A facility in Yaphank that will convert food waste into renewable natural gas and fertilizer is expected to be completed and ready to accept material by the end of 2024, its developer says.
American Organic Energy broke ground last year on an anaerobic digester facility to handle up to 180,000 tons of food waste and 30,000 tons of grease, oils, and fats a year.
The indoor facility will process food scraps that would otherwise be disposed of in landfills. It will be located on nine acres of a 62-acre site on Horseblock Road occupied by AOE’s sister company, Long Island Compost.
The facility will become operational as the Town of Brookhaven’s landfill on Horseblock Road nears capacity. The landfill is expected to stop receiving commercial and demolition debris by 2024 and incinerated household waste by 2028.
“This facility can’t open soon enough,” said Adrienne Esposito, executive director of Citizens Campaign for the Environment, which supports the project. “It is going to be a huge asset for Long Island.”
Food waste accounts for about 17 percent of Long Island’s waste stream, Esposito said.
The waste-to-energy project “reduces the need for the landfill,” she said. “It will reduce climate change emissions and will be good for societal good.”
The Brookhaven NAACP’s Climate and Environment Justice Committee, however, has concerns about the project, including the amount of truck traffic and truck exhaust fumes it will generate, as well as adding another project to an area it says is already overburdened with waste-related industry.
American Organic Energy’s facility will hold six to eight anaerobic digester tanks that will convert organic waste into more than 500,000 MMBTUs of natural gas. National Grid will distribute the natural gas along its network, said American Organic Energy CEO Charles Vigliotti.
After the gas is extracted, the remaining material will be turned into liquid fertilizer and fertilizer pellets that could benefit Long Island farmers. Vigliotti called the more than $150 million project “the most important waste and recycling facility on Long Island in 40 years.”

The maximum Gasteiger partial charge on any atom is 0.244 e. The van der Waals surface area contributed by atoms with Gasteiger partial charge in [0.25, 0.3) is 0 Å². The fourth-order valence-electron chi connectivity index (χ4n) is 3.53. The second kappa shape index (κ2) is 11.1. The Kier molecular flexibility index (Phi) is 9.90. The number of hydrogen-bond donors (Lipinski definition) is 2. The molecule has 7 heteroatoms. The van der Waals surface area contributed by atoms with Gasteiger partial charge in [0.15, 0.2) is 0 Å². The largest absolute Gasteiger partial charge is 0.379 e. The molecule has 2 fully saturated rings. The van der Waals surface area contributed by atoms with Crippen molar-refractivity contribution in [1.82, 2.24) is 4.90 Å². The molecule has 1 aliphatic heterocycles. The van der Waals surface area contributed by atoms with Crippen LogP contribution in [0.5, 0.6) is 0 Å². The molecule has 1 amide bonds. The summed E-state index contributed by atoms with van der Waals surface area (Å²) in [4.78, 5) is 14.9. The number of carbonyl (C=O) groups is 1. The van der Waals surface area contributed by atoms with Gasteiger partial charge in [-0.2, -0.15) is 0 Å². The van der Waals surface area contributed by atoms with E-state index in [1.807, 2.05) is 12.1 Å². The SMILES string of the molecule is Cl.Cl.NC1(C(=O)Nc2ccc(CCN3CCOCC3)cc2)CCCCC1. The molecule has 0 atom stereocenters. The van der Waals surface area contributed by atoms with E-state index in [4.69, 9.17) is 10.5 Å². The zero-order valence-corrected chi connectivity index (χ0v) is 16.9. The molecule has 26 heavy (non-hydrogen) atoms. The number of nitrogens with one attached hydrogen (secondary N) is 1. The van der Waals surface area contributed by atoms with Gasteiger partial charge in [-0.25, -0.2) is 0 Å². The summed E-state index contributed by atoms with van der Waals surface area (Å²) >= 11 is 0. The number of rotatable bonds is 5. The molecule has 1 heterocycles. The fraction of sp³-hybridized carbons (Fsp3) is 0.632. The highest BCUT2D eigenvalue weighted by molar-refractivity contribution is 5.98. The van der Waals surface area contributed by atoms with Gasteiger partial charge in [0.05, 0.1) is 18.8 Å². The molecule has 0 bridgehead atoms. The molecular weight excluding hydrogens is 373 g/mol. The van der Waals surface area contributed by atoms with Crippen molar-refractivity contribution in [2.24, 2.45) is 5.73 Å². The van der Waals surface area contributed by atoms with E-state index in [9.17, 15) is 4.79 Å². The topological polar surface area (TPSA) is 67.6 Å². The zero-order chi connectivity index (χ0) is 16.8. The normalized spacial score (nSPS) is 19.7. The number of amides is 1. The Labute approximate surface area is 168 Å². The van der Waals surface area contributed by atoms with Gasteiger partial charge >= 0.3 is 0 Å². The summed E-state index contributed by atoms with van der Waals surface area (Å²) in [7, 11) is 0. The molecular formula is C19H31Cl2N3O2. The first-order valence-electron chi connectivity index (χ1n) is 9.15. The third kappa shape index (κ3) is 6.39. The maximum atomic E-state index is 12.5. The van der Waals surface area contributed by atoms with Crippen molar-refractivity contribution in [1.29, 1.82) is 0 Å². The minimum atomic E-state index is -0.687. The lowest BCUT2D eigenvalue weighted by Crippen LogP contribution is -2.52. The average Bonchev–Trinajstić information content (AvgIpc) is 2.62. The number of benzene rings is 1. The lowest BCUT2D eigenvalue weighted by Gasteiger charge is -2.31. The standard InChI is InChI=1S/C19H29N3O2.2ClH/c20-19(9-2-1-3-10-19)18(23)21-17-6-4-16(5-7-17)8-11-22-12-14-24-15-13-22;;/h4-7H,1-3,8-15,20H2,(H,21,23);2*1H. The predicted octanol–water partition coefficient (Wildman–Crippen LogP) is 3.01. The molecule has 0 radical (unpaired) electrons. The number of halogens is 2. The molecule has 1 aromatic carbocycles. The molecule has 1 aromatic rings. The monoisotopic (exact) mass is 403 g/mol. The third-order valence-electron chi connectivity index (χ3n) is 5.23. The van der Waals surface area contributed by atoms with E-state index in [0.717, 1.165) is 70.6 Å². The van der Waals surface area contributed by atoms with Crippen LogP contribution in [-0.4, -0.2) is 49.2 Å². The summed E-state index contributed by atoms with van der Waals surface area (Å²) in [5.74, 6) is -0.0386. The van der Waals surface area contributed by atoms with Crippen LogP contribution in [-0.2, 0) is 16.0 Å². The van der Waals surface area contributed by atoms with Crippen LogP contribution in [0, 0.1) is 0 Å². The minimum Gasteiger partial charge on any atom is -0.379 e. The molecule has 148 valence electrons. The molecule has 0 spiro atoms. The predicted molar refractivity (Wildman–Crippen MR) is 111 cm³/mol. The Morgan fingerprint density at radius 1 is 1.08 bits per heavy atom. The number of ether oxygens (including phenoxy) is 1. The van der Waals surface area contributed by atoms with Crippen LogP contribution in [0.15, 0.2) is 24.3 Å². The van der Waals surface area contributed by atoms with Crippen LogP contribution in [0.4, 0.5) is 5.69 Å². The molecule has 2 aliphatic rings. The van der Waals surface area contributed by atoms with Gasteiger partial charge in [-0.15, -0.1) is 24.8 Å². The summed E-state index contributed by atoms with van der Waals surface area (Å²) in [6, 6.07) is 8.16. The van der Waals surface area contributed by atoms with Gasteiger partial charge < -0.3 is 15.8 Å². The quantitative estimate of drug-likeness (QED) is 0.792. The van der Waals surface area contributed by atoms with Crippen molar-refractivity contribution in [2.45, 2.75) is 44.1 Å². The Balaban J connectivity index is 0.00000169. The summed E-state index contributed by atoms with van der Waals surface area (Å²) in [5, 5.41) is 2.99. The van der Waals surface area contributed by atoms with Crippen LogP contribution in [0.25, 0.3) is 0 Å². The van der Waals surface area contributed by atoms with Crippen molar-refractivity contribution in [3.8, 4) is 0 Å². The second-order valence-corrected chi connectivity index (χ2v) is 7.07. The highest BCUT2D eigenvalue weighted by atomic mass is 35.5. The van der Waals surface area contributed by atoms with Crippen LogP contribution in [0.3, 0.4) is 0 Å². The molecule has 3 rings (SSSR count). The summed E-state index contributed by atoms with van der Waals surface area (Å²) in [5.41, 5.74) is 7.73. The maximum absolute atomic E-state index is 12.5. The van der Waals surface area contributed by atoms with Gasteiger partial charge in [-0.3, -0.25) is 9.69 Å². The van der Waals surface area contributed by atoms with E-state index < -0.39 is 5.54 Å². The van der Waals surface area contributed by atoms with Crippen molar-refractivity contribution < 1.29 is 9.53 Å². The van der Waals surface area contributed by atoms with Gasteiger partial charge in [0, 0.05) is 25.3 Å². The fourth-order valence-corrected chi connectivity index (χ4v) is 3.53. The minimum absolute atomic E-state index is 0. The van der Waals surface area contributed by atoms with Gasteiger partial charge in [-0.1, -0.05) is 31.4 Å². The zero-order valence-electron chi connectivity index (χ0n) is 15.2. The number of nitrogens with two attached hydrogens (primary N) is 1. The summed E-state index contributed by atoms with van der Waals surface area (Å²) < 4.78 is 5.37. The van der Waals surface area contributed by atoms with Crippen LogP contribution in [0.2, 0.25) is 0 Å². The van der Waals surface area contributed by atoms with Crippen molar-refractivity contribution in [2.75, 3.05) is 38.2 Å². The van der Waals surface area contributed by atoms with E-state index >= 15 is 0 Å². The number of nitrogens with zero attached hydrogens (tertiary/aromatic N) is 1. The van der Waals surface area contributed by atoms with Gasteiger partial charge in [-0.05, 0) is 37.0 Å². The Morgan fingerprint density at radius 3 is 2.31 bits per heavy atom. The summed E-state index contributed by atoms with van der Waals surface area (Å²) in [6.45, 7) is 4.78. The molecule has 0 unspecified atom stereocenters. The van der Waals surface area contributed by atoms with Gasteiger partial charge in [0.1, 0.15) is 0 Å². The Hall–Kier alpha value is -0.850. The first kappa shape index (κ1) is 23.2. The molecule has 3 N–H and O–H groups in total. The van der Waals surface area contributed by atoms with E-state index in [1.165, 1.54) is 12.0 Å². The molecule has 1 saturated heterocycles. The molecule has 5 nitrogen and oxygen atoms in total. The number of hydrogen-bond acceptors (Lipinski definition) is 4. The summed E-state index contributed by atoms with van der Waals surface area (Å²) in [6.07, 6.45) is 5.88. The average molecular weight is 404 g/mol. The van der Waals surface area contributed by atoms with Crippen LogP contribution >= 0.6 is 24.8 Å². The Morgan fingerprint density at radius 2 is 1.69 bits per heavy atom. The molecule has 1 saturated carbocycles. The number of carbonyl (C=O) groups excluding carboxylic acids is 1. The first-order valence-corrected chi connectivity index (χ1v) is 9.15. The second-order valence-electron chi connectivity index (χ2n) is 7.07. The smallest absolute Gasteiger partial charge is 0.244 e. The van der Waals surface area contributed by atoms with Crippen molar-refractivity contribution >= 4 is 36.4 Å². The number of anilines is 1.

American Organic Energy is partnering with Viridi Energy on the project, which has received funding from New York Green Bank and grants from New York State Energy Research and Development Authority and Empire State Development, the state’s economic development agency.
Vigliotti said the plant will reduce the need for “thousands of truck trips” to transport waste to landfills off Long Island.
The facility is expected to generate truck traffic of its own, resulting in 60 trips along Horseblock Road over the course of a 10-hour day, Vigliotti said.
The truck traffic, as well as a break on real estate taxes that American Organic Energy will receive from the Town of Brookhaven Industrial Development Agency, have raised the concern of the Brookhaven NAACP’s Climate and Environment Justice Committee.
“Although we support composting/anaerobic digesters as part of a comprehensive plan to deal efficiently and effectively with waste, the siting of waste infrastructure has to be done in a thoughtful way that accounts for the needs of the local community and is part of a fair distribution process,” the committee said in a statement. “There is already a glut of waste infrastructure in the South Country community, and the anerobic digester that is bringing 60 truckloads of waste per day into a community already overburdened by diesel fumes raises concerns within this context. This is a community that is looking for relief from waste infrastructure, and yet the [New York State Department of Environmental Conservation] and the [Town of Brookhaven] continue to dump more of these waste sites, all of which direct diesel truck traffic into our community on the backs of an already environmentally overburdened place to live.”
American Organic Energy’s Vigliotti said he engaged the community for a year before applying for permits.
“A project of this size and importance does not get approved in a vacuum,” he said.
This is the third project Viridi Energy has announced to turn waste into renewable energy so far this year, Viridi said in a June 20 press release. The other two projects are landfills in Marathon County, Wis., and Baldwin County, Ala. Viridi’s investors include Warburg Pincus, a New York private equity firm, and Green Rock Energy Partners.